It's stuff like this that makes you realize why fed-up Californians elected Arnold as their governor. Today, the newswires are buzzing with rapturous reports that State Sen. Liz Figueroa (D-Fremont, Calif.) has won senate approval for a bill that purports to shield citizens from the dangers of Google's Gmail. The trouble is, like the delusional Don Quixote, Figueroa is protecting us from a nonexistent threat.

Yeah, Gmail again. I am one of those kooks who feel that robot-reading policy is too creepy. A couple of my Fool colleagues -- who obviously haven't spent as much time as I have playing the bongos and occupying government offices -- think it's just fine.

Here's the real story. Figueroa's bill doesn't stop the infamous email scans. Its major "triumph" is to require that other email or instant messaging services, such as those provided by Yahoo! (NASDAQ:YHOO) or Microsoft (NASDAQ:MSFT), actually get rid of deleted email. This was a key sticking point for privacy advocates early in the Google controversy, until that firm clarified that it would indeed be deleting user email, as quickly as possible in a world where the information may reside on any number of the outfit's 100,000-odd servers.

What this looks like is grandstanding on a hot issue. Figueroa's alarmist "fact sheet" (read: propaganda page) has the cheek to invoke images of lonely troops overseas, along with painting a scary portrait of impending violations of patient-doctor and attorney-client privacy privileges. Lay off it, Liz. No one is forcing anyone to use Gmail, or any email service, for that matter. Worried about privacy? Don't get an account, and don't send sensitive information to addresses ending with gmail.com.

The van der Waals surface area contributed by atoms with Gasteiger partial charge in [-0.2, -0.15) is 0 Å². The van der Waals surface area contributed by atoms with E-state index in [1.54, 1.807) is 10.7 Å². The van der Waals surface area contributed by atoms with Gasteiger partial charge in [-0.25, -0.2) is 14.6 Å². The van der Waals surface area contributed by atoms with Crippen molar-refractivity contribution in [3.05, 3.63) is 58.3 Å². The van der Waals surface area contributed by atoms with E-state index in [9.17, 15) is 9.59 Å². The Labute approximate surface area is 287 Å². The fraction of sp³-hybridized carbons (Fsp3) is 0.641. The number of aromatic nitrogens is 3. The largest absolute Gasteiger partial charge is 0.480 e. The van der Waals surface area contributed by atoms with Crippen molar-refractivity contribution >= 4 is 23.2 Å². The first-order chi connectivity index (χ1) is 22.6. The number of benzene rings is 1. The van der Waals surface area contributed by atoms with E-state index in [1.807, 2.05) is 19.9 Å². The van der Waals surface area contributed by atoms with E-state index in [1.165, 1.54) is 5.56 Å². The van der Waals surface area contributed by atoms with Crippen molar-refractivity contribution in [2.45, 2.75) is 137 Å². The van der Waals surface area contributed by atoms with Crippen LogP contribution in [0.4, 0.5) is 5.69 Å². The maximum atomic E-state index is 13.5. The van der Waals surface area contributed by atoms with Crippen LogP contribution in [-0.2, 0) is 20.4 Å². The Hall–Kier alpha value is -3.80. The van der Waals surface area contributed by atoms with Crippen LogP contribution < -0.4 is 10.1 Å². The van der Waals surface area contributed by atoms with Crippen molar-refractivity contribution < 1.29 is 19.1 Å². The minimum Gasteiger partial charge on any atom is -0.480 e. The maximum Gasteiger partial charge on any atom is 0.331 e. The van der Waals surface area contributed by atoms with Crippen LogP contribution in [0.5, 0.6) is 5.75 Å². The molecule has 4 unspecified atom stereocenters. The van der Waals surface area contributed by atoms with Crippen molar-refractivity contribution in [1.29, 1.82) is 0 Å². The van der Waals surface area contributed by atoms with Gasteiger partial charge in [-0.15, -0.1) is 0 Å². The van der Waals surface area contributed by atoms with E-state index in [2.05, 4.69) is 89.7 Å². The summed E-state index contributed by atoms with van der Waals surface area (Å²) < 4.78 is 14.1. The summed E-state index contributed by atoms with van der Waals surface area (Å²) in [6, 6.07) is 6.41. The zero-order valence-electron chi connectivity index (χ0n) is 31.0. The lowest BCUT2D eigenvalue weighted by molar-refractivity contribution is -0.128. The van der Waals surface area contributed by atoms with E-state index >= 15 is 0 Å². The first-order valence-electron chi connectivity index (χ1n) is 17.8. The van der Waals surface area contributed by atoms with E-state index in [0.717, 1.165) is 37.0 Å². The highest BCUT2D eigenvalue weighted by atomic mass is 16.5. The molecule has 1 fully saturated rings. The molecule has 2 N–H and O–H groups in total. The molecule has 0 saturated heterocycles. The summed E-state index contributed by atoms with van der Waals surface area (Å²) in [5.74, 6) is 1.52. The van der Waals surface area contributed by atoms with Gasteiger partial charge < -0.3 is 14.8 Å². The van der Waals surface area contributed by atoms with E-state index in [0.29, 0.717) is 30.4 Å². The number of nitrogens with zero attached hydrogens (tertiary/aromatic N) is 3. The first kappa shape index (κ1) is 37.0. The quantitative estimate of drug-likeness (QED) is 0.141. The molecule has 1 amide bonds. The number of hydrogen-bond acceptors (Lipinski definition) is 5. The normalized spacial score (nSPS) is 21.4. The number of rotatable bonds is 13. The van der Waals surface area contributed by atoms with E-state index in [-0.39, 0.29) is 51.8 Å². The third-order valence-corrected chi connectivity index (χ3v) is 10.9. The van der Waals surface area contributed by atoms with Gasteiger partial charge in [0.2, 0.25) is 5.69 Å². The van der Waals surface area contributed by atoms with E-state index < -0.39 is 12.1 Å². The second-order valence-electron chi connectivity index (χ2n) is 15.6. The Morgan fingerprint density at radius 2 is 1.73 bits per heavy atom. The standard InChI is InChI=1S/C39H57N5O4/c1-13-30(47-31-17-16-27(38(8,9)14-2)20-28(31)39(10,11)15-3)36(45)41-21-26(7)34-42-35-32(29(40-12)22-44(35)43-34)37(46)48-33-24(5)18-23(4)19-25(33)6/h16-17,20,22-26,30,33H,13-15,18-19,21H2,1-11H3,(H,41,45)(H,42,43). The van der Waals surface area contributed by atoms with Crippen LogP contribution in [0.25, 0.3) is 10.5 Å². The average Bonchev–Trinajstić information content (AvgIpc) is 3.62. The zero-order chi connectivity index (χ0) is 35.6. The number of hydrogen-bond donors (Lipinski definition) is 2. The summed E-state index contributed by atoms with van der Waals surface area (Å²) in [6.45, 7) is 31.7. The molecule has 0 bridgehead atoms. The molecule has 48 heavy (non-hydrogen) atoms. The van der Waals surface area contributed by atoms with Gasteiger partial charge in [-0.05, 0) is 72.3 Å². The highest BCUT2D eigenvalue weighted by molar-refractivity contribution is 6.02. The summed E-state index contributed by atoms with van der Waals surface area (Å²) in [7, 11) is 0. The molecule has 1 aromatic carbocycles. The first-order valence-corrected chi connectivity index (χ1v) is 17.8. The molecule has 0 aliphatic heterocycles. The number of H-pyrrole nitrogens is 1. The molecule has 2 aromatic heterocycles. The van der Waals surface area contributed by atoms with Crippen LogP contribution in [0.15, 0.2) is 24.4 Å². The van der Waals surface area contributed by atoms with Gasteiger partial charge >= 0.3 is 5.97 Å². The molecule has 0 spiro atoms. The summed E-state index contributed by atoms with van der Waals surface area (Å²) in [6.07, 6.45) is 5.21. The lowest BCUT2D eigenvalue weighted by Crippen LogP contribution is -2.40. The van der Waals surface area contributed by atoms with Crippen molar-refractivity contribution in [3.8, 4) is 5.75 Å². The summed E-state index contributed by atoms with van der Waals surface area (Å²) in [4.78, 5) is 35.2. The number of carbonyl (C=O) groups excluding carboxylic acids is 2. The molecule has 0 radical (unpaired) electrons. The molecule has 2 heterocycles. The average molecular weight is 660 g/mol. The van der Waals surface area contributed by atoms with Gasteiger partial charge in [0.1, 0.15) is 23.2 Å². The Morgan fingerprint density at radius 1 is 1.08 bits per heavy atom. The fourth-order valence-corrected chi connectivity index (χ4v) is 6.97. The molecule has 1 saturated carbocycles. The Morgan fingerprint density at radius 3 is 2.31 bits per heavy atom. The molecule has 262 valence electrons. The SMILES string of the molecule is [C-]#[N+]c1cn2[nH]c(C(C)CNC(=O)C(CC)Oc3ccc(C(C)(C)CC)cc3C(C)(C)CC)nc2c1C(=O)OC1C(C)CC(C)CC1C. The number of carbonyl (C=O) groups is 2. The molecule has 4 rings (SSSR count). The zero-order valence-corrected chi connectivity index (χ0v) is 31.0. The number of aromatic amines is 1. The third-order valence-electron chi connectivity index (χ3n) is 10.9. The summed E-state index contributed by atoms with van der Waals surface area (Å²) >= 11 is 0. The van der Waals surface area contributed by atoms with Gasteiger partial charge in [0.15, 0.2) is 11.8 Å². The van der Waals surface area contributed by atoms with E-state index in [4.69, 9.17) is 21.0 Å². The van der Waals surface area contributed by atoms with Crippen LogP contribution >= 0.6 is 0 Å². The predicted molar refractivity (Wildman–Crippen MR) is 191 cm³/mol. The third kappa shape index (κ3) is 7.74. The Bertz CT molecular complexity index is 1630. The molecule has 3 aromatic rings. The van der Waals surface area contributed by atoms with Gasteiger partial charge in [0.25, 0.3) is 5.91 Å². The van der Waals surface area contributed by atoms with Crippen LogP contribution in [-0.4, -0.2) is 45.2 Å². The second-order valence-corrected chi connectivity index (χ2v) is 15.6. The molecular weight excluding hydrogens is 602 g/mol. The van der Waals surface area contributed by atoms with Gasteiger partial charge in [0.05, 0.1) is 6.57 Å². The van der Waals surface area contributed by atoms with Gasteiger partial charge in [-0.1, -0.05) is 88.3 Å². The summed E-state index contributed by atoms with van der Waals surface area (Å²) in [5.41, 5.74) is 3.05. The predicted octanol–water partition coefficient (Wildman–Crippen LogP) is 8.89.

The only reasonable protection in this bill is the prohibition on compiling databases of user-identifiable information. I actually asked Google if this was a part of its strategy for Gmail. I didn't get a real answer to the question, but the firm's public "neutral" stance on this legislation answers the question for me. It's not doing it. (Note that, as currently written, the legislation does not appear to prohibit the compilation of non-identifiable information.)

This legislation, more than anything, shows Google's amazing ability to overhaul Internet commerce and the flack such moves can draw. Issues like these should be on the minds of anyone considering a bid in the impending IPO.

Should Liz lay off? Discuss it in the Fool's Google board.

Fool contributor Seth Jayson is concerned about privacy, but knows that responsibility starts at home. He owns no company mentioned. View his Fool profile here.